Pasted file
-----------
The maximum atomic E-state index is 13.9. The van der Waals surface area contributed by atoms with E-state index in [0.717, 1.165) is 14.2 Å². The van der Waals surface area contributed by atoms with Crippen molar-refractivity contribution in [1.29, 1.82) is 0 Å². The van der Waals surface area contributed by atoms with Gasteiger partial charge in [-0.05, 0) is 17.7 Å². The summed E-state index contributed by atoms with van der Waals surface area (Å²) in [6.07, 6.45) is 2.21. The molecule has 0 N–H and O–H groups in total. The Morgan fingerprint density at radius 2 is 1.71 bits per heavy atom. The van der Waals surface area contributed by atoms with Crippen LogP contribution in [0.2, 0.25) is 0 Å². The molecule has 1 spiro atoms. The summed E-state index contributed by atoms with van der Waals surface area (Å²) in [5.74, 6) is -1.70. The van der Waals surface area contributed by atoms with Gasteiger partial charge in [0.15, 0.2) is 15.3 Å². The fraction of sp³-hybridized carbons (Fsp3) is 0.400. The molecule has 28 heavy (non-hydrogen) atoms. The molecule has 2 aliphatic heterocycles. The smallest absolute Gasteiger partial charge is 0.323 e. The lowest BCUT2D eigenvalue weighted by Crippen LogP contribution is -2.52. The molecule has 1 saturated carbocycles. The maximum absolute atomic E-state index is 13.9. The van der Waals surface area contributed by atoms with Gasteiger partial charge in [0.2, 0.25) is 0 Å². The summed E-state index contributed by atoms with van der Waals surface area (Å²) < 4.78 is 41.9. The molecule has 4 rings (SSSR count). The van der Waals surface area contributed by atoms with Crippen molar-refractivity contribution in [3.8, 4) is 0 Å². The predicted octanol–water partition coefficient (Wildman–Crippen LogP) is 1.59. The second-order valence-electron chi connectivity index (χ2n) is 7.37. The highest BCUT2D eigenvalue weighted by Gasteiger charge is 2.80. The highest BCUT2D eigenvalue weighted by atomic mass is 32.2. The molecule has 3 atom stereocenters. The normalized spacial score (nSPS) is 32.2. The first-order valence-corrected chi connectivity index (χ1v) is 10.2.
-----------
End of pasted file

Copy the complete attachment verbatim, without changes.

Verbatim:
The maximum atomic E-state index is 13.9. The van der Waals surface area contributed by atoms with E-state index in [0.717, 1.165) is 14.2 Å². The van der Waals surface area contributed by atoms with Crippen molar-refractivity contribution in [1.29, 1.82) is 0 Å². The van der Waals surface area contributed by atoms with Gasteiger partial charge in [-0.05, 0) is 17.7 Å². The summed E-state index contributed by atoms with van der Waals surface area (Å²) in [6.07, 6.45) is 2.21. The molecule has 0 N–H and O–H groups in total. The Morgan fingerprint density at radius 2 is 1.71 bits per heavy atom. The van der Waals surface area contributed by atoms with Crippen LogP contribution in [0.2, 0.25) is 0 Å². The molecule has 1 spiro atoms. The summed E-state index contributed by atoms with van der Waals surface area (Å²) in [5.74, 6) is -1.70. The van der Waals surface area contributed by atoms with Gasteiger partial charge in [0.15, 0.2) is 15.3 Å². The fraction of sp³-hybridized carbons (Fsp3) is 0.400. The molecule has 28 heavy (non-hydrogen) atoms. The molecule has 2 aliphatic heterocycles. The smallest absolute Gasteiger partial charge is 0.323 e. The lowest BCUT2D eigenvalue weighted by Crippen LogP contribution is -2.52. The molecule has 1 saturated carbocycles. The maximum absolute atomic E-state index is 13.9. The van der Waals surface area contributed by atoms with Gasteiger partial charge in [0.2, 0.25) is 0 Å². The summed E-state index contributed by atoms with van der Waals surface area (Å²) < 4.78 is 41.9. The molecule has 4 rings (SSSR count). The van der Waals surface area contributed by atoms with Crippen molar-refractivity contribution in [3.8, 4) is 0 Å². The predicted octanol–water partition coefficient (Wildman–Crippen LogP) is 1.59. The second-order valence-electron chi connectivity index (χ2n) is 7.37. The highest BCUT2D eigenvalue weighted by Gasteiger charge is 2.80. The highest BCUT2D eigenvalue weighted by atomic mass is 32.2. The molecule has 3 atom stereocenters. The normalized spacial score (nSPS) is 32.2. The first-order valence-corrected chi connectivity index (χ1v) is 10.2.